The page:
When utilizing the intravascular double-indicator dilution technique to measure extravascular lung water, blood flow may be so high that diffusion equilibrium of the diffusible indicator fails to occur and the water distribution space is underestimated during the first 7 days after thermal injury. We serially measured cardiac index and lung water in five severely burned patients (mean age 24 years, range 18 to 33 years; mean burn size 56% total body surface, range 43% to 80%) by a rebreathing method utilizing two gases of differing solubility and by the thermal-indocyanine green dye (ICG) double-indicator dilution technique. Rebreathing lung water, determined by a time- and blood flow-insensitive method, increased significantly over the study period, from 6.6 ml/kg on admission to the hospital 11.3 ml/kg on postburn day 6 (+70%,P < 0.01). Thermal-ICG lung water decreased slightly as blood flow rose. Rebreathing lung water correlated with clinical data in a patient with pulmonary edema, while thermal-ICG lung water changed in the opposite direction. Our data suggest that the thermal-ICG technique may be diffusion limited by short transit times at high flows characteristic of burned and other critically ill patients with hyperdynamic circulations. Additionally, segmented redistribution of pulmonary blood flow known to occur in burn patients may contribute to underestimation of lung water.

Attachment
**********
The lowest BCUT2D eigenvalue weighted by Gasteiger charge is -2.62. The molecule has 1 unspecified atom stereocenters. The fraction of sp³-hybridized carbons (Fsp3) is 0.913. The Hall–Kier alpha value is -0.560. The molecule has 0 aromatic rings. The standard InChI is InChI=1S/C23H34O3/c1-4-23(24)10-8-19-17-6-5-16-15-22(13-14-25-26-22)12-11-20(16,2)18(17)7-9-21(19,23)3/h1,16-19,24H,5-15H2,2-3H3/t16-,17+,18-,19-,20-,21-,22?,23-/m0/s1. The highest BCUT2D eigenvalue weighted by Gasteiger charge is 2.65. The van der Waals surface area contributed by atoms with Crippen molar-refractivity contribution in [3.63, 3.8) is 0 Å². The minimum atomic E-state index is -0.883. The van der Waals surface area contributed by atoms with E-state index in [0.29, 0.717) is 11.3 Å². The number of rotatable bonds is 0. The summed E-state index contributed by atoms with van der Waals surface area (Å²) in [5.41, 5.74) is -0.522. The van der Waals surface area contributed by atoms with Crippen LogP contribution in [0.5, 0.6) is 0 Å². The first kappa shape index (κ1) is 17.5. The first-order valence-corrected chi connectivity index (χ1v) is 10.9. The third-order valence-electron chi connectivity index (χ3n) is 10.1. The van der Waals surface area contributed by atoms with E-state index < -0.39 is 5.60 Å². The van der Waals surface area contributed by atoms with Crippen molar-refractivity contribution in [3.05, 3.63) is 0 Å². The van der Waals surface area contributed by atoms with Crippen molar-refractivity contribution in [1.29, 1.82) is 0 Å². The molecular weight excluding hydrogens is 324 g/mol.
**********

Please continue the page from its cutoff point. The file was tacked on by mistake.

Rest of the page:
|Original language||English (US)|
|Number of pages||8|
|State||Published - Dec 1 1982|
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